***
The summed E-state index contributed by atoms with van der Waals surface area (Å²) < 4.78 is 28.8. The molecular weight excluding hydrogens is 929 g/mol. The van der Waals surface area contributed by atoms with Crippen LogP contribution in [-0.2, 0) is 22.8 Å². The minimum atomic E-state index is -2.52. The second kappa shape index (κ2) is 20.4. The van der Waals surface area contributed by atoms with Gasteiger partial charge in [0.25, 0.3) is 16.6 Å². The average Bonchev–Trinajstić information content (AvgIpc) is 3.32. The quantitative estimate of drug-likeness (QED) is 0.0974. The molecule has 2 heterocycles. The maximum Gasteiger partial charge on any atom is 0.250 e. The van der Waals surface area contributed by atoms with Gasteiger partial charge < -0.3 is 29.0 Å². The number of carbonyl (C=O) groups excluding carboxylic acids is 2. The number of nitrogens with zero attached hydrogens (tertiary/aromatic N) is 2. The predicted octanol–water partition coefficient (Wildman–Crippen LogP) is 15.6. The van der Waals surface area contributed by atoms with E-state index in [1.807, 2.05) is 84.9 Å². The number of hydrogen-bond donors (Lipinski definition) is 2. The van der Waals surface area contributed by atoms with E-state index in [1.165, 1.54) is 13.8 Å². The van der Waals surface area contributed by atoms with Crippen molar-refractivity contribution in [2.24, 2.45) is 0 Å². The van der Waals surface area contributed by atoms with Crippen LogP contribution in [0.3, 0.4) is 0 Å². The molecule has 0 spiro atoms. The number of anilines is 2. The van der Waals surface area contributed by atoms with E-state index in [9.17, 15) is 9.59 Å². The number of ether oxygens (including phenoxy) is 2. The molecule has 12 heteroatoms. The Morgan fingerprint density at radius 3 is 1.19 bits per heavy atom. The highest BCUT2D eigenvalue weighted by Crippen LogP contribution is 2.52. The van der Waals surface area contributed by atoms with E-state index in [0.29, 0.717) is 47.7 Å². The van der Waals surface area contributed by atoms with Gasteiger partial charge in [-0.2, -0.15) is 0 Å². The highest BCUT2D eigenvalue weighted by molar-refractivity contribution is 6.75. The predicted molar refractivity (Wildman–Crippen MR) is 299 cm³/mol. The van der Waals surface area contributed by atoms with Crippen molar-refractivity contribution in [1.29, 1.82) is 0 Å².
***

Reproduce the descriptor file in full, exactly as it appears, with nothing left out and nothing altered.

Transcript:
The summed E-state index contributed by atoms with van der Waals surface area (Å²) < 4.78 is 28.8. The molecular weight excluding hydrogens is 929 g/mol. The van der Waals surface area contributed by atoms with Crippen LogP contribution in [-0.2, 0) is 22.8 Å². The minimum atomic E-state index is -2.52. The second kappa shape index (κ2) is 20.4. The van der Waals surface area contributed by atoms with Gasteiger partial charge in [0.25, 0.3) is 16.6 Å². The average Bonchev–Trinajstić information content (AvgIpc) is 3.32. The quantitative estimate of drug-likeness (QED) is 0.0974. The molecule has 2 heterocycles. The maximum Gasteiger partial charge on any atom is 0.250 e. The van der Waals surface area contributed by atoms with Gasteiger partial charge < -0.3 is 29.0 Å². The number of carbonyl (C=O) groups excluding carboxylic acids is 2. The number of nitrogens with zero attached hydrogens (tertiary/aromatic N) is 2. The predicted octanol–water partition coefficient (Wildman–Crippen LogP) is 15.6. The van der Waals surface area contributed by atoms with E-state index in [1.807, 2.05) is 84.9 Å². The number of hydrogen-bond donors (Lipinski definition) is 2. The van der Waals surface area contributed by atoms with E-state index in [1.165, 1.54) is 13.8 Å². The van der Waals surface area contributed by atoms with Crippen molar-refractivity contribution in [2.24, 2.45) is 0 Å². The van der Waals surface area contributed by atoms with Crippen LogP contribution in [0.3, 0.4) is 0 Å². The molecule has 0 spiro atoms. The number of anilines is 2. The van der Waals surface area contributed by atoms with E-state index in [9.17, 15) is 9.59 Å². The number of ether oxygens (including phenoxy) is 2. The molecule has 12 heteroatoms. The Morgan fingerprint density at radius 3 is 1.19 bits per heavy atom. The highest BCUT2D eigenvalue weighted by Crippen LogP contribution is 2.52. The van der Waals surface area contributed by atoms with E-state index in [0.29, 0.717) is 47.7 Å². The van der Waals surface area contributed by atoms with Gasteiger partial charge in [-0.2, -0.15) is 0 Å². The highest BCUT2D eigenvalue weighted by molar-refractivity contribution is 6.75. The predicted molar refractivity (Wildman–Crippen MR) is 299 cm³/mol. The van der Waals surface area contributed by atoms with Crippen molar-refractivity contribution in [1.29, 1.82) is 0 Å².